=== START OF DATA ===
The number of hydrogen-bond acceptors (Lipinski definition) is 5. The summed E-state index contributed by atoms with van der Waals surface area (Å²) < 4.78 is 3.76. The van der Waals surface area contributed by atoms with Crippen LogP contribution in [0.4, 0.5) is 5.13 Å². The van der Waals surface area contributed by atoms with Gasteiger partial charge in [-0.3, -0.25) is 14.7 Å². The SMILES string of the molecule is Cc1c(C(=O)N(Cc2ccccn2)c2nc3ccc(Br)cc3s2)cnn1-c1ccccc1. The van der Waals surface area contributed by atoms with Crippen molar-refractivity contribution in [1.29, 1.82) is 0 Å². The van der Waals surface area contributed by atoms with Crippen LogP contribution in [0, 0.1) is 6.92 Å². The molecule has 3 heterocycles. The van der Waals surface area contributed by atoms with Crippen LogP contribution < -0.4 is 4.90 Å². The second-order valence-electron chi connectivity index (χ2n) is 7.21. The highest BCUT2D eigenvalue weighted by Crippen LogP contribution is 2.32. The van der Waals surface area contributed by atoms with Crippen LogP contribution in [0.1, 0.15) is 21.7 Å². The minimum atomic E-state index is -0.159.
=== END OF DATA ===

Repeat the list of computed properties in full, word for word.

The number of hydrogen-bond acceptors (Lipinski definition) is 5. The summed E-state index contributed by atoms with van der Waals surface area (Å²) < 4.78 is 3.76. The van der Waals surface area contributed by atoms with Crippen LogP contribution in [0.4, 0.5) is 5.13 Å². The van der Waals surface area contributed by atoms with Gasteiger partial charge in [-0.3, -0.25) is 14.7 Å². The SMILES string of the molecule is Cc1c(C(=O)N(Cc2ccccn2)c2nc3ccc(Br)cc3s2)cnn1-c1ccccc1. The van der Waals surface area contributed by atoms with Crippen molar-refractivity contribution in [1.29, 1.82) is 0 Å². The van der Waals surface area contributed by atoms with Crippen LogP contribution in [0, 0.1) is 6.92 Å². The molecule has 3 heterocycles. The van der Waals surface area contributed by atoms with Crippen LogP contribution < -0.4 is 4.90 Å². The second-order valence-electron chi connectivity index (χ2n) is 7.21. The highest BCUT2D eigenvalue weighted by Crippen LogP contribution is 2.32. The van der Waals surface area contributed by atoms with Crippen LogP contribution in [0.1, 0.15) is 21.7 Å². The minimum atomic E-state index is -0.159.